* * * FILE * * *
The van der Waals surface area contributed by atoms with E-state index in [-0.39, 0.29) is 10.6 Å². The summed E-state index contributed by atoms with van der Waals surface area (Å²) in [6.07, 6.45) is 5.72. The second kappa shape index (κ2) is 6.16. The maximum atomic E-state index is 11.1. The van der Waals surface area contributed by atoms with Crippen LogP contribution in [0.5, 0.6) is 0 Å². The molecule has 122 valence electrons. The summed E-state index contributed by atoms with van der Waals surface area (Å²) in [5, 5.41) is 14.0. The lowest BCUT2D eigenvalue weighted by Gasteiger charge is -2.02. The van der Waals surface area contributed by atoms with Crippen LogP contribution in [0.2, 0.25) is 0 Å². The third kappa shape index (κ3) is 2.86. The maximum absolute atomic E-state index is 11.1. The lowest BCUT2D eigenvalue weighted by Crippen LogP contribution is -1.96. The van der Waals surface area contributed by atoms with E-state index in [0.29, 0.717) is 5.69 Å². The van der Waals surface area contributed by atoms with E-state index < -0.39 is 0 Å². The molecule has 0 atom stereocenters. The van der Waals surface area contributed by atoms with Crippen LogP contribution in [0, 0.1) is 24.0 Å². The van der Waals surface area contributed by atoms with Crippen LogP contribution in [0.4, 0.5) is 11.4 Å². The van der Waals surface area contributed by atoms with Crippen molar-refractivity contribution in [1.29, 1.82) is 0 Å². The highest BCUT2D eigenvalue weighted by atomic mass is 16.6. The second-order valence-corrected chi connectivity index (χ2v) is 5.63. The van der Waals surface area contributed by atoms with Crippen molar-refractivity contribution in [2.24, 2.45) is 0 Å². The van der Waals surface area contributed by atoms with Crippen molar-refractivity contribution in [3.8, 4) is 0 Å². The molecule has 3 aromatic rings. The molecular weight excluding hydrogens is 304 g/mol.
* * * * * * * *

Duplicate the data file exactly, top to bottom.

The van der Waals surface area contributed by atoms with E-state index in [-0.39, 0.29) is 10.6 Å². The summed E-state index contributed by atoms with van der Waals surface area (Å²) in [6.07, 6.45) is 5.72. The second kappa shape index (κ2) is 6.16. The maximum atomic E-state index is 11.1. The van der Waals surface area contributed by atoms with Crippen LogP contribution in [0.5, 0.6) is 0 Å². The molecule has 122 valence electrons. The summed E-state index contributed by atoms with van der Waals surface area (Å²) in [5, 5.41) is 14.0. The lowest BCUT2D eigenvalue weighted by Gasteiger charge is -2.02. The van der Waals surface area contributed by atoms with Crippen LogP contribution in [0.2, 0.25) is 0 Å². The third kappa shape index (κ3) is 2.86. The maximum absolute atomic E-state index is 11.1. The lowest BCUT2D eigenvalue weighted by Crippen LogP contribution is -1.96. The van der Waals surface area contributed by atoms with E-state index in [0.29, 0.717) is 5.69 Å². The van der Waals surface area contributed by atoms with E-state index < -0.39 is 0 Å². The molecule has 0 atom stereocenters. The van der Waals surface area contributed by atoms with Crippen LogP contribution in [0, 0.1) is 24.0 Å². The van der Waals surface area contributed by atoms with Crippen LogP contribution in [0.4, 0.5) is 11.4 Å². The van der Waals surface area contributed by atoms with Crippen molar-refractivity contribution in [1.29, 1.82) is 0 Å². The highest BCUT2D eigenvalue weighted by atomic mass is 16.6. The second-order valence-corrected chi connectivity index (χ2v) is 5.63. The van der Waals surface area contributed by atoms with Crippen molar-refractivity contribution in [2.24, 2.45) is 0 Å². The van der Waals surface area contributed by atoms with Crippen molar-refractivity contribution in [3.8, 4) is 0 Å². The molecule has 3 aromatic rings. The molecular weight excluding hydrogens is 304 g/mol.